those that have nothing better to
do ever get anywhere on time."
I've been thinking about my
plight for some 4jme now. Maybe it
all goes back to early toilet training.
The best lead ever written in
journalism history: "D.a mmit,
king," said the Duchess, "get your
hand off my leg."
Last spring the political circles
. on the NU campus were alive
-with the question of a proposed
rule to limit the number of offices
in activities which can be held by
After several stormy Student
-Council sessions the rule was
passed. One part restricted t h e
number of board positions and of
fices. This part aroused the dis
cussion. Almost unnoticed was another
provision in the r u 1 e which
changed the minimum grade aver
age required for participation in
activities from 5.0 to 5.7.
Now, with the new rule in its first
months of application, a proposal
has been made in the Council to
abolish the rule.
Independent students apparently
favor abolishing the rule entirely.
Many of them feel its sole purpose
was to give more Greeks positions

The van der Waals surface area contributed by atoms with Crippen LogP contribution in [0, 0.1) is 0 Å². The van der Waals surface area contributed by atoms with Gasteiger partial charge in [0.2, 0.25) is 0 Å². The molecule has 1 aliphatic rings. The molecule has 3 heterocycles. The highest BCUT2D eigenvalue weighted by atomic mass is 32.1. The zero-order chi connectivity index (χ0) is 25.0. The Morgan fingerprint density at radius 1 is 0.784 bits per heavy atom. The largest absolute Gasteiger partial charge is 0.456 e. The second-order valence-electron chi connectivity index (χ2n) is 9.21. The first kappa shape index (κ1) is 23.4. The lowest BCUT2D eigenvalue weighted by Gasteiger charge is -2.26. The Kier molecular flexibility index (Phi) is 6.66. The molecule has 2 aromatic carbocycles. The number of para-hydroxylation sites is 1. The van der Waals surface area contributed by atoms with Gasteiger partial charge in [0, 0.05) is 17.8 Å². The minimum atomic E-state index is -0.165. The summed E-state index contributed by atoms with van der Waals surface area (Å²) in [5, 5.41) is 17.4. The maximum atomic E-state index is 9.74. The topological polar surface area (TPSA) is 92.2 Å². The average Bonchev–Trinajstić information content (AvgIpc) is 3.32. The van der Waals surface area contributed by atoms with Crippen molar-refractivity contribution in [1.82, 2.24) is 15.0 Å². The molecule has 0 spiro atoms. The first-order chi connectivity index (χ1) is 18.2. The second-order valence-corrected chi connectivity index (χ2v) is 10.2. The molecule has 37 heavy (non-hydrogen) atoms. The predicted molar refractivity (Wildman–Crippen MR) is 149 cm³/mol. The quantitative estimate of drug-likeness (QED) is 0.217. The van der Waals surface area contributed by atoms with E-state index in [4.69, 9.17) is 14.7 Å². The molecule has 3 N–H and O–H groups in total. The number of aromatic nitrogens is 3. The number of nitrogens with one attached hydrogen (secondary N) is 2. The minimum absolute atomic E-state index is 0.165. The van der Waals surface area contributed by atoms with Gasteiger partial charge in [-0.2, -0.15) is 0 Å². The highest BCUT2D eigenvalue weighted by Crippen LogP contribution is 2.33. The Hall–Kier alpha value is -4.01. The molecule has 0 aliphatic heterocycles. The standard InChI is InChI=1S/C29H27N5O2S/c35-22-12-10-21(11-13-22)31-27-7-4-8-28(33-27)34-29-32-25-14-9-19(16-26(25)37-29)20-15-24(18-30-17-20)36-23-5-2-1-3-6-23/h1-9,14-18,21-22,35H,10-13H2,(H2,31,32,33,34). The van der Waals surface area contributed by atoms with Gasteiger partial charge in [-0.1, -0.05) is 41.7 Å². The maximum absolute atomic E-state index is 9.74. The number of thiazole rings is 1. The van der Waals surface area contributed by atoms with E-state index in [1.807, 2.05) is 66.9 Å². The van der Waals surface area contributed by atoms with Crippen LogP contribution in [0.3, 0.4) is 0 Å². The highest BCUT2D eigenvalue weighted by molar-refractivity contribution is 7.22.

I do not think this is true.
Independents have held high po
sitions in activities and will con
tinue to do so. I grant that an in
dependent will have to work hard
er because he does not have the
support behind him that a Greek
has. But, nevertheless, he has a
chance which is made better by
the limiting -of the number of posi
tions one person can hold.
I am in favor of the limitation on
activities officeholding because I
believe that college activities
should train students in leadership
and that this training should be
available to as many students as
possible. I favor the limit because
I agree with the principle of pro
tecting the individual from an ex
cessive work load which can result